However, now that I’m in pastoral ministry, I find that my congregation is mostly uninformed – even a bit hostile to – church history. A very few of them have completely bought into the “we are the authentic expression of the NT church” so that anything different is immediately suspect, probably heretical. Many hear “history” and tune out due to unpleasant associations of high school, or just substitute “Brainiac Irrelevance.” Most just want me to get on to the application part of my sermon.
    This probably reflects my inability to make church history engaging. If I’m not good at it, and not getting better; maybe it is best that I not press the point else risk that I will do more damage than good?

  3. An excellent post Marc! I concur with Lucas. The unfortunate thing about history is the bad rap it has received from teachers/professors who over emphasize names and dates while failing to show the “so what” of the person, movement, theory, doctrine, or events and how it relates to where we are. Yes, some dates and names are important . . . we need to be accurate but I think most folks reading this will know exactly what I am trying to communicate here. I teach Church History at a Bible College and one of my goals is to dispel the myth that History, Church History in particular, is boring and irrelevant. I begin my classes with asking students to tell me about their history. Where they were born, significant events, family traditions, etc. My goal is for them to see their life has a history and they are writing their history and are part of a broader history. Even when teaching through the Patristics, I pull, push and drag them, my students, to the present day to show the would be pastors and missionaries the impact of an idea or a life. Frankly, where would many missionaries be today without having read a healthy dose of missionary stories (histories)? Furthermore, a new and/or young pastor heading into the pastorate . . . especially in a rural area . . . better know the history of the area and of the church. For example, reading a church constitution can tell you a lot about the difficulties/problems a church has faced and dealt with. For those reading this and still skeptical about the value of studying history and using it in your ministry: What is the study of theology but a study in the history of the thoughts, beliefs, development and impact of what the Church has believed, debated, decided and denounced? How do you “do theology” without some understanding of history?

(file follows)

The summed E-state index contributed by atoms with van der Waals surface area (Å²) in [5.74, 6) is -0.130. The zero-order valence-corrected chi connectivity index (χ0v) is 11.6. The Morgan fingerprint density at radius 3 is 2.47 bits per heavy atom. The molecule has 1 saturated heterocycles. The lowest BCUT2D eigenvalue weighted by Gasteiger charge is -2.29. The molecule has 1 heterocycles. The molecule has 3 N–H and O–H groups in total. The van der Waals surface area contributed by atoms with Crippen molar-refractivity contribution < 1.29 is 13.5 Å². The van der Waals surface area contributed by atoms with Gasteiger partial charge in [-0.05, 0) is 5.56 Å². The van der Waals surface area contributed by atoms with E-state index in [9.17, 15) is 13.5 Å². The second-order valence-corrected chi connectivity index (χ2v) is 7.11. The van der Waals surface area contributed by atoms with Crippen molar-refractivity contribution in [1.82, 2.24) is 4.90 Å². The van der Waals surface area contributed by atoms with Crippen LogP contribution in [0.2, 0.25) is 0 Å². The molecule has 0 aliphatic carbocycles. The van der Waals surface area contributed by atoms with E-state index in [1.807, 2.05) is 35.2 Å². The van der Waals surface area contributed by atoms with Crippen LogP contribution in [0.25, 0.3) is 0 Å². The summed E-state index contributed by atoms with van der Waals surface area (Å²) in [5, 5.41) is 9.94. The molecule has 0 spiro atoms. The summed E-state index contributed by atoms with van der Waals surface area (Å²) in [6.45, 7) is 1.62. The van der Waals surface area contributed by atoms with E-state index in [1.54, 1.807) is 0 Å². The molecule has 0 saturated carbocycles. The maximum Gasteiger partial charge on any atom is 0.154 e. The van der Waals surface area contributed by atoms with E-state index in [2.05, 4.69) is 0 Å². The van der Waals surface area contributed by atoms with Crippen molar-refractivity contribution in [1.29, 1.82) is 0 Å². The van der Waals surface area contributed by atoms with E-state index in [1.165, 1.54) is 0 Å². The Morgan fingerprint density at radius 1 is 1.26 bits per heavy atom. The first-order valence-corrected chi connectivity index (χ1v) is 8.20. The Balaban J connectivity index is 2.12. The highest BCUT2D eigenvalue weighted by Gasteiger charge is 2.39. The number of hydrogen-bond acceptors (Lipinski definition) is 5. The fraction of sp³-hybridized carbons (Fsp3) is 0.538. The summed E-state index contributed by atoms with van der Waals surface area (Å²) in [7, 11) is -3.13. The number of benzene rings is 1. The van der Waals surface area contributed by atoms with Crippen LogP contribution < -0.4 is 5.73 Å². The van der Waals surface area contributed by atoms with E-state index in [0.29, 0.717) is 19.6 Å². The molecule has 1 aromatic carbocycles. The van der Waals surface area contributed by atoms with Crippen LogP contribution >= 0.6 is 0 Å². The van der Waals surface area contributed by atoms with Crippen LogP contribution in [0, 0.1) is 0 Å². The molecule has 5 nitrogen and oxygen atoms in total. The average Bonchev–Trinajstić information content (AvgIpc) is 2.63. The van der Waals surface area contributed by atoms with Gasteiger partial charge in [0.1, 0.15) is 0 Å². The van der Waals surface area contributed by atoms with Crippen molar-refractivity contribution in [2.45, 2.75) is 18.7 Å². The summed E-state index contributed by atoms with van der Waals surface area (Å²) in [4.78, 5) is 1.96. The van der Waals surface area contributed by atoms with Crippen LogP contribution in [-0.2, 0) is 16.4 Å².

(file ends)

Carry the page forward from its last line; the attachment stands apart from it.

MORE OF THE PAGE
• Great thoughts. I completely agree that emphasizing dates/events too much is the fastest way to kill a church history course. You can’t ignore them entirely because, at the very least, students need to be able to keep the story in order. But too much detail is deadening.

      And thanks for some very helpful examples about how to drive how the application side of church history. I’m always interested to hear how other people are doing this.